Archive for Wednesday, September 21, 2005

Judge allows suspect’s statement in pool killing case

September 21, 2005


— A statement from the man charged with killing a suburban Kansas City woman at a Leawood pool in 2002 can be used in his trial, a judge ruled Monday.

Benjamin Appleby, 30, is charged with capital murder and attempted rape in the death of Ali Kemp, 19, at a swimming pool where she worked.

Johnson County District Judge Steve Leben on Monday rejected a defense request to suppress the statement Appleby gave to Leawood police after his arrest in Connecticut in November 2004 on an unrelated warrant.

During his processing on that arrest, Appleby asked several times about a lawyer, according to testimony at a hearing in May.

A Connecticut officer testified that he told Appleby he could speak to a lawyer after the processing was complete. The officer then asked Appleby whether he would talk to "some people about an unrelated matter."

Leawood officers who had flown to Connecticut read Appleby his Miranda rights and questioned him for more than two hours about Kemp's killing.

At no point during the questioning by Leawood officers did Appleby indicate that he wanted an attorney, Leben said Monday.

Appleby's attorney had argued that because Appleby had previously asked about an attorney, the statements he later gave about Kemp's killing violated his constitutional rights and should be thrown out. He also argued that Leawood police, who had spoken to Appleby in 2003, were aware then that he had an attorney.

Appleby's preliminary hearing is scheduled Sept. 28 in Johnson County District Court.


Baille 12 years, 8 months ago

Hey, Ladylaw. Appleby's attorney is correct, isn't he?

Appleby was in police custody when he asserted his Fifth amendnment right to counsel. Once that right is invoked police are prohibited from all further interrogation efforts regarding all crimes absent Appleby inititiating conversation or unless his attorney is present. This "unrelated matter" crap is only relevant if Appleby had invoked his right to counsel under the Sixth Amendment.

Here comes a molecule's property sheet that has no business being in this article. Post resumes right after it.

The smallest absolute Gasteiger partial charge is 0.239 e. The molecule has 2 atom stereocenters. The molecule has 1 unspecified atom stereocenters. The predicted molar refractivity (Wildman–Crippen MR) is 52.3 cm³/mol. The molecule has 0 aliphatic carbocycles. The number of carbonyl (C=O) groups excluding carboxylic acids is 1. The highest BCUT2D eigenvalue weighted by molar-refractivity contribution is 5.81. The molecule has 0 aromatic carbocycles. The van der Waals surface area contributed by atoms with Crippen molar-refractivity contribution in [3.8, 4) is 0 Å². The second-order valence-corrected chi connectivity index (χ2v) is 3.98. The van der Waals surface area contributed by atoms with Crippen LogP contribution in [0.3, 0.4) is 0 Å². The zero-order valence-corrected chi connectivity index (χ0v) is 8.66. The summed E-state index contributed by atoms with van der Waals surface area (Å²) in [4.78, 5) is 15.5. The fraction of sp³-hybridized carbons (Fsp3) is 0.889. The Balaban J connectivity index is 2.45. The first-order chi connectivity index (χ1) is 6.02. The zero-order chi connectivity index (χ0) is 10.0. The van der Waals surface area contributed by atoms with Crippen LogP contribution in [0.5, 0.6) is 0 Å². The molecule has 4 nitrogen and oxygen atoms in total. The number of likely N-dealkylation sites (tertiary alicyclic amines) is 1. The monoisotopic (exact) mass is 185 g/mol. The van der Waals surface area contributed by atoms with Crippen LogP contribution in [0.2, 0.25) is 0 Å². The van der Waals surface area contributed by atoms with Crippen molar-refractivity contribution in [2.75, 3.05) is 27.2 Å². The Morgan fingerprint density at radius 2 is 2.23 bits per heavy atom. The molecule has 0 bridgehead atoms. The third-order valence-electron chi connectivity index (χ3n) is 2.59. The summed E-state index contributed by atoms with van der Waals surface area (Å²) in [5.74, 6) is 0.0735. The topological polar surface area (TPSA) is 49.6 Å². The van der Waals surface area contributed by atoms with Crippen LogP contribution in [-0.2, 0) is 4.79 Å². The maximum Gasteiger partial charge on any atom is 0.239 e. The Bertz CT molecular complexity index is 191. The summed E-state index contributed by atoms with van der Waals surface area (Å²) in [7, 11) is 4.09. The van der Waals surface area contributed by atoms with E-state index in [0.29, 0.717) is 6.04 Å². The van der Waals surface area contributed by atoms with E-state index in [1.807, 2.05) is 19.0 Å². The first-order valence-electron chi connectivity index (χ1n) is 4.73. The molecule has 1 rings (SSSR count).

avhjmlk 12 years, 8 months ago

I'm not sure that the Fifth amendment applies here at all. The fifth amendment is one's right not to incriminate himself. If Appelby had invoked the 5th Amendment, he would have been choosing not to speak. If someone invokes the 5th amendment, you can keep asking them questions, but they will continue to respond that they are invoking their 5th amendment privilege.

The 6th amendment is the only one that applies to the right to counsel.

Baille 12 years, 8 months ago

That's not right at all. There is a Fifth Amendment right to counsel as well. Look at Edwards v. Arizona, 451 US 477, where it was held "that a suspect who has "expressed his desire to deal with the police only through counsel is not subject to further interrogation by the authorities until counsel has been made available to him, unless the accused himself initiates further communication." "

This Rule was applied interrogations regarding other matters as well in Arizona v. Roberson, 486 US 675: "The Edwards rule applies to bar police-initiated interrogation following a suspect's request for counsel in the context of a separate investigation."

As for the right to remain silent, once that is invoked the police can't keep asking questions on that matter. "Once a warned suspect 'indicates in any manner, at any time prior to or during questioning, that he wishes to remain silent, the interrogation must cease.'"

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